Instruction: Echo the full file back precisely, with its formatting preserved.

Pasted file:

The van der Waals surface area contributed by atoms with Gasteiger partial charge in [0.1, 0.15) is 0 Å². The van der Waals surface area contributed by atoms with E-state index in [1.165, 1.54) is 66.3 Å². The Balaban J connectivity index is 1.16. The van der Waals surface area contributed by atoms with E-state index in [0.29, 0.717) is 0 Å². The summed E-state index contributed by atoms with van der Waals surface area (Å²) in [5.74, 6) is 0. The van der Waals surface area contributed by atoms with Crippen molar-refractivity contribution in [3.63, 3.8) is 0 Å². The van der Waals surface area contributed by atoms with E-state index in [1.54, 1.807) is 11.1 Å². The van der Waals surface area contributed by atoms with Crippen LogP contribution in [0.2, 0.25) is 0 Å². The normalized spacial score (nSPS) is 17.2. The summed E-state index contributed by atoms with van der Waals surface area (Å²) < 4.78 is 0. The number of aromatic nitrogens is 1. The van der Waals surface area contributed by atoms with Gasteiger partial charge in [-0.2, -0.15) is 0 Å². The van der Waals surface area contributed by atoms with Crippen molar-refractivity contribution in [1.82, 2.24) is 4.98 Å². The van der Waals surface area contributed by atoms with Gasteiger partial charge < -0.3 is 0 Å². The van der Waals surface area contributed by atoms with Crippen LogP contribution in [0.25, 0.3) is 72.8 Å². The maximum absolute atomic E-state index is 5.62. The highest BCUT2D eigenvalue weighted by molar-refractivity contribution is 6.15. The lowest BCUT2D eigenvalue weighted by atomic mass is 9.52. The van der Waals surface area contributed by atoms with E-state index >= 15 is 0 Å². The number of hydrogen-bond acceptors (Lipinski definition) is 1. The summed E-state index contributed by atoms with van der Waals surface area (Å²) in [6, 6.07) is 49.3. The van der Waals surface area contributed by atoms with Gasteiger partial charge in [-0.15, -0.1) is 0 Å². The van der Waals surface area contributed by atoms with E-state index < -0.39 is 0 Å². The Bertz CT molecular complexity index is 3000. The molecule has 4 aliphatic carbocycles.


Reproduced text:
The van der Waals surface area contributed by atoms with Gasteiger partial charge in [0.1, 0.15) is 0 Å². The van der Waals surface area contributed by atoms with E-state index in [1.165, 1.54) is 66.3 Å². The Balaban J connectivity index is 1.16. The van der Waals surface area contributed by atoms with E-state index in [0.29, 0.717) is 0 Å². The summed E-state index contributed by atoms with van der Waals surface area (Å²) in [5.74, 6) is 0. The van der Waals surface area contributed by atoms with Crippen molar-refractivity contribution in [3.63, 3.8) is 0 Å². The van der Waals surface area contributed by atoms with E-state index in [1.54, 1.807) is 11.1 Å². The van der Waals surface area contributed by atoms with Crippen LogP contribution in [0.2, 0.25) is 0 Å². The normalized spacial score (nSPS) is 17.2. The summed E-state index contributed by atoms with van der Waals surface area (Å²) < 4.78 is 0. The number of aromatic nitrogens is 1. The van der Waals surface area contributed by atoms with Gasteiger partial charge in [-0.2, -0.15) is 0 Å². The van der Waals surface area contributed by atoms with Crippen molar-refractivity contribution in [1.82, 2.24) is 4.98 Å². The van der Waals surface area contributed by atoms with Gasteiger partial charge < -0.3 is 0 Å². The van der Waals surface area contributed by atoms with Crippen LogP contribution in [0.25, 0.3) is 72.8 Å². The maximum absolute atomic E-state index is 5.62. The highest BCUT2D eigenvalue weighted by molar-refractivity contribution is 6.15. The lowest BCUT2D eigenvalue weighted by atomic mass is 9.52. The van der Waals surface area contributed by atoms with E-state index >= 15 is 0 Å². The number of hydrogen-bond acceptors (Lipinski definition) is 1. The summed E-state index contributed by atoms with van der Waals surface area (Å²) in [6, 6.07) is 49.3. The van der Waals surface area contributed by atoms with Gasteiger partial charge in [-0.15, -0.1) is 0 Å². The van der Waals surface area contributed by atoms with E-state index < -0.39 is 0 Å². The Bertz CT molecular complexity index is 3000. The molecule has 4 aliphatic carbocycles.